Saturday, 6 November 2010

Look Here, Upon This Picture, And On This

A few times recently I have mentioned that distinction between photographs which are pictures made "of" things, and those which are pictures made "from" things. It's pretty self-evident what I mean by this but, hey, these blog posts don't write themselves.

I sometimes make a similar distinction, in my work life, between "people who make things happen" and "people who make things work" -- both essential, but often co-existing in mutual suspicion. The art of project management, is to make sure you've got strong exemplars of both, and then make sure they can work together. If you can find them, of course: both varieties are rare and precious. Most people, in my observation, are simply useless dorks who stop things happening or manage to break them.

In photography, people tend to have a strong preference for one type of picture over the other, but there's no reason why they should ever be persuaded to agree or co-operate. Indeed, trying to bring about harmony between the extremes -- let's say, the sharpness obsessives vs. the toy camera crew -- is futile. What would it achieve? For some, photography is an essentially documentary activity, for others, it's an art medium.

Obviously, a camera is just a tool, and can be used for different ends. If you're documenting an archaeological dig, it's no good using the remains in front of you as material for self-expression or experiments in motion blur. "Yes, but it's how I felt about the skeleton" won't save your job. But, equally, obsessive attention to the accuracy and precision of a camera's ability to record is an activity for trainspotters.

As an example of what I mean, here are two postcards:

This first one, I think we can agree, is pretty dull. By any standards. Photographs do not get any more utilitarian, scenery more pedestrian, than that. But it is a classic photograph "of" something. For that is the stage set of my childhood, and thus fascinating and evocative to me. Such purpose-built rows of neighbourhood shops were scattered all over our town -- it was part of the theory of the "new town". You have to smile, though, that -- in the brave new world of the late 1950s -- six random little shops would constitute a "shopping centre". But that curiously innocent and ugly scene is the Eden where our sweets, our broken biscuits, our toys and our comics were bought with pre-decimal pocket money.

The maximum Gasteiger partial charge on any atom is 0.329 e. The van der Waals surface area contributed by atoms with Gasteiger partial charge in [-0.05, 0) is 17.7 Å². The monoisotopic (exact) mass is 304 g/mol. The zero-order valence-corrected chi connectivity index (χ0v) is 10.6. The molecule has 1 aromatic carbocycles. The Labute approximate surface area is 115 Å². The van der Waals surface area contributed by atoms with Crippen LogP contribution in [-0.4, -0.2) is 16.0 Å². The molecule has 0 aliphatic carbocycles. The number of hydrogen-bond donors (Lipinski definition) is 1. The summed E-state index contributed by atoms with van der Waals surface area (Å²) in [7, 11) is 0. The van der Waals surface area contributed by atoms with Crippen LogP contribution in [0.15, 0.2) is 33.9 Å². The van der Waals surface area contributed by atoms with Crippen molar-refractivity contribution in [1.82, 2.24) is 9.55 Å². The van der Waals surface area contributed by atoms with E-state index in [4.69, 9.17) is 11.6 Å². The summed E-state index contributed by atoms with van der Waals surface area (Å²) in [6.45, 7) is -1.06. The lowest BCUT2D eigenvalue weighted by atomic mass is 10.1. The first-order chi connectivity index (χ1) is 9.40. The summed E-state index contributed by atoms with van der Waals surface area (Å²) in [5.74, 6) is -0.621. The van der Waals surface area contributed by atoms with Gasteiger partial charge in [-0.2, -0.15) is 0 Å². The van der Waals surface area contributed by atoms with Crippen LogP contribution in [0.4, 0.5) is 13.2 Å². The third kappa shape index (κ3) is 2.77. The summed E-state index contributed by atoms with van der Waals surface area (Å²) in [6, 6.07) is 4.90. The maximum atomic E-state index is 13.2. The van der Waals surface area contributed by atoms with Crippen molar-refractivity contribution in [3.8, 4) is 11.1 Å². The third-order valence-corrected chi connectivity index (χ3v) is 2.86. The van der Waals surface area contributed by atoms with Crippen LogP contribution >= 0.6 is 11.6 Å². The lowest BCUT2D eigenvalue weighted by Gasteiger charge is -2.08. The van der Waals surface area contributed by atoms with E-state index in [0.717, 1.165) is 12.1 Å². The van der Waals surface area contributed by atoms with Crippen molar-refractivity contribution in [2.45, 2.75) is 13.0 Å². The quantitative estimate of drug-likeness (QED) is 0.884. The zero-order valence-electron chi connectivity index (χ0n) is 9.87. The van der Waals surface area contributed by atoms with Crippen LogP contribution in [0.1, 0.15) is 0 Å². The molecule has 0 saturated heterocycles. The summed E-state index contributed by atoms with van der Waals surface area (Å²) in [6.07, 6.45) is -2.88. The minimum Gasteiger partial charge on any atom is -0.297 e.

This second postcard is something quite different. I've never been to Ashridge, though it is in God's own country, the chalk hills of Hertfordshire. But this is a picture artfully made "from" what is little more than a partial view of some trees on a hill. Every time I see it, I get that thrill that a perfectly-seen image can give. Quite apart from the picture itself, with its bold composition and beautiful tones, I love the letterbox shape of the frame and its placement on the card, and the writing along the bottom. There's something perfect about it as an object. And yet it's a picture of nowhere and nothing in particular.

But sometimes both types of image do come together, and that's when you often end up with a masterpiece. Here is a photograph that combines "of" and "from" elements into a masterful, compelling image of an historically compelling subject. For this wonderfully mysterious, high-vantage viewpoint shows barricades at yer actual Paris Commune of 1871. It was taken by Pierre-Ambroise Richebourg, about whom I know nothing, other than that he did a nice line in plump Victorian nudes, too.

Quite amazing. Both "of" and "from", with a bit of "by", "with", "to" and "for" thrown in for good measure, and endlessly fascinating. That one man, for example, standing transfixed: might he perhaps be thinking, "Mon dieu! Sous les pav├ęs, la plage!!"?


Martin H. said...

I'd never seen the Pierre-Ambroise Richebourg photograph before. Wow!

Huw said...


The last photo reminded me of Alexey Titarenko, who I particularly like.


Kent Wiley said...

The Paris Commune photo is a revelation. I know you've missed a lot of cinema in the past twenty years Mike, but I'm curious if you've ever come across Peter Watkins' La Commune, from 1999. At nearly 6 hours, I guess it's something of a commitment. But his work - at least the bruising Punishment Park - is like nothing else you'll see. He's truly an inspiration, but naturally not easily seen on the screen.

Mike C. said...


Yes, you're right, I hadn't made the connection, but the dark sepia tones and the motion blur are very Titarenko -- I like him, too, and have a copy of his book, highly recommended.


Thanks for the recommendation -- no, that falls squarely into the category of "read the reviews, never made it up to London to see it in the cinema". There is a whole interesting sub-genre of "films too long for a normal human to endure" (even "Celine & Julie" falls into that category, though I notice my kids are happy to sit through Lord-of-the-Rings-athons and Star-Wars-fests ...)


Huw said...

His book starts at £94.99 used on Amazon and heads up from there. Oh well, just have to hope it's reissued.

Mike C. said...

That's ridiculous -- it's a nice enough book, but... I love the bit about "limited to 2000 copies". If all of those have sold it's not exactly scarce.

I'm beginning to suspect the value of my photo book collection is starting to approach that of the house containing it...

If you can stand the postage from the States (I'm assuming you're a Brit, Huw) Photo-Eye shows copies for 50 dollars:

plus some at Amazon Marketplace.